Responsible Marketing

Is cause-related marketing strategically responsible?

By December 21, 2012January 21st, 2021No Comments

Cause marketing bandwagon

In 1983, American Express coined the term “cause-related marketing” (CRM) when it embarked on a charitable endeavor to renovate the Statue of Liberty. The effort netted $1.7M (roughly $4M today when adjusted for inflation) for the preservation of the Statue of Liberty and Ellis Island. Needless to say, CRM is now an integral business strategy used by businesses worldwide to gain a competitive advantage, enhance financial performance and strengthen their corporate image as a socially responsible citizen.

Yet, time and again businesses embarking on cause-related marketing endeavors are subject to public skepticism. Begging the question, is cause-related marketing strategically responsible? What about from the viewpoint of non-profits? And what of consumers?

Feel free to voice your opinion. I have compiled a short list of pros and cons just to get the conversation rolling.


  • For-profits: Demonstrates that it is socially responsible citizen (i.e. corporate social responsibility)
  • For-profits: Informs the public of its values
  • For-profits: Gain a competitive advantage
  • For-profits: Enhance financial performance
  • Nonprofits: Publicity and marketing related to CRM
  • Nonprofits: Additional source of funding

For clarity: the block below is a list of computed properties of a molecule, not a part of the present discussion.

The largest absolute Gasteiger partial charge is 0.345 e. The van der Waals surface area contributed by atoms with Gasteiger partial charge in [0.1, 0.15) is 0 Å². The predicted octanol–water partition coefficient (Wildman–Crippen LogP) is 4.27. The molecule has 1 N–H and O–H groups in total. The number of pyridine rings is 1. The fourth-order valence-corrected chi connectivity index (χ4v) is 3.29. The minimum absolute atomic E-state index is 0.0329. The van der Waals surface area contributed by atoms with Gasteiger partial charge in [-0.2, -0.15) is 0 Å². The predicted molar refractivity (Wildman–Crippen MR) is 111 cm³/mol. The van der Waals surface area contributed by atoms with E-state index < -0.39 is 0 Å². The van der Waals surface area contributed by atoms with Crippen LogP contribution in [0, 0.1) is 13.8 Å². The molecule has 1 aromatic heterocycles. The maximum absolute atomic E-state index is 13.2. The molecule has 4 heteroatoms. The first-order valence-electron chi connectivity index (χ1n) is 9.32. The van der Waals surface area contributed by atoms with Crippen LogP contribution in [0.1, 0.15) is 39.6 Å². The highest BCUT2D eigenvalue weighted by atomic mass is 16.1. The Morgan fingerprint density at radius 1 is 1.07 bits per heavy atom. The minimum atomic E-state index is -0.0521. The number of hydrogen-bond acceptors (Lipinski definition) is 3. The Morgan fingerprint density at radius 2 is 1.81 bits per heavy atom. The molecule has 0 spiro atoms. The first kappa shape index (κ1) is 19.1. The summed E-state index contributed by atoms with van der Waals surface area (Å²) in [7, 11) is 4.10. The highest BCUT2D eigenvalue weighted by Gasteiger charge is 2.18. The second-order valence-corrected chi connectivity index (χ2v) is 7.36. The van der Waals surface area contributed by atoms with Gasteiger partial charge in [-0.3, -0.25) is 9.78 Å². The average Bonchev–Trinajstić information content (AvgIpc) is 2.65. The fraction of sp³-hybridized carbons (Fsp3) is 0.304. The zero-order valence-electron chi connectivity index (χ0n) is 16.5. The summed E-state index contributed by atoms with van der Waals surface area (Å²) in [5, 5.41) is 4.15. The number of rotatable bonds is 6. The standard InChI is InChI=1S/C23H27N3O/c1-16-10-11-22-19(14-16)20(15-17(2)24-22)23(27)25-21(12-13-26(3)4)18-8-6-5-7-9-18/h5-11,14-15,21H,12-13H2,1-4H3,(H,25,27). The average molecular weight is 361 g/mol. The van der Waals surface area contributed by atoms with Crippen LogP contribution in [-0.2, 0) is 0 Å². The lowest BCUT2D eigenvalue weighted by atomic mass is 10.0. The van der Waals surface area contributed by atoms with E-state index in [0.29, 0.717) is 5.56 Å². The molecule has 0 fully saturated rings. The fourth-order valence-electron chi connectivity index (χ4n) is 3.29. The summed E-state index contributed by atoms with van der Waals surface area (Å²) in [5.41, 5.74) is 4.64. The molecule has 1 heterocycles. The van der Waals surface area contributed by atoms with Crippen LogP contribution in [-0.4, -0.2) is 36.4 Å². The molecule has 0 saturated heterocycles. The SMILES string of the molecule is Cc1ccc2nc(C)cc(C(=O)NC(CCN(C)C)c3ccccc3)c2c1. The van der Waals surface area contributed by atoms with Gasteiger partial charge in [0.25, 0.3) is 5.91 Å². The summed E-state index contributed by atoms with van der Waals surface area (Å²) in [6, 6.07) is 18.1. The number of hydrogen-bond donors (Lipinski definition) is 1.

• Consumers: Demonstrates that they are socially responsible citizens


  • For-profits: Campaigns often have little to do with the company’s main business, thus businesses are susceptible to public skepticism and/or cynicism
  • Nonprofits: Blurs the lines between business and philanthropy, i.e. being involved in for-profit activities
  • Nonprofits: Relieves the government and corporations of solving large scale social problems and places them squarely on the shoulders on consumers and charities
  • Nonprofits: Charities that are not female-centric do not draw much interest from corporate marketers because women are the primary purchasers of consumer products
  • Nonprofits: Business objectives can supersede humanitarian objectives
  • Nonprofits: Reduction in direct donations from the general public, as donations are now made through consumer transactions
  • Nonprofits: If an involved party has a damaged reputation, the other party may be perceived negatively as well
  • Consumers: In instances, businesses will cap charitable contributions but will continue campaign-related product sales (deceptive marketing)
  • Consumers: Funds can be unrestricted so overhead costs can be covered by CRM funds (deceptive marketing)

Article adapted from: Charities shouldn’t let corporate marketers set the agenda

Image: Marketoonist


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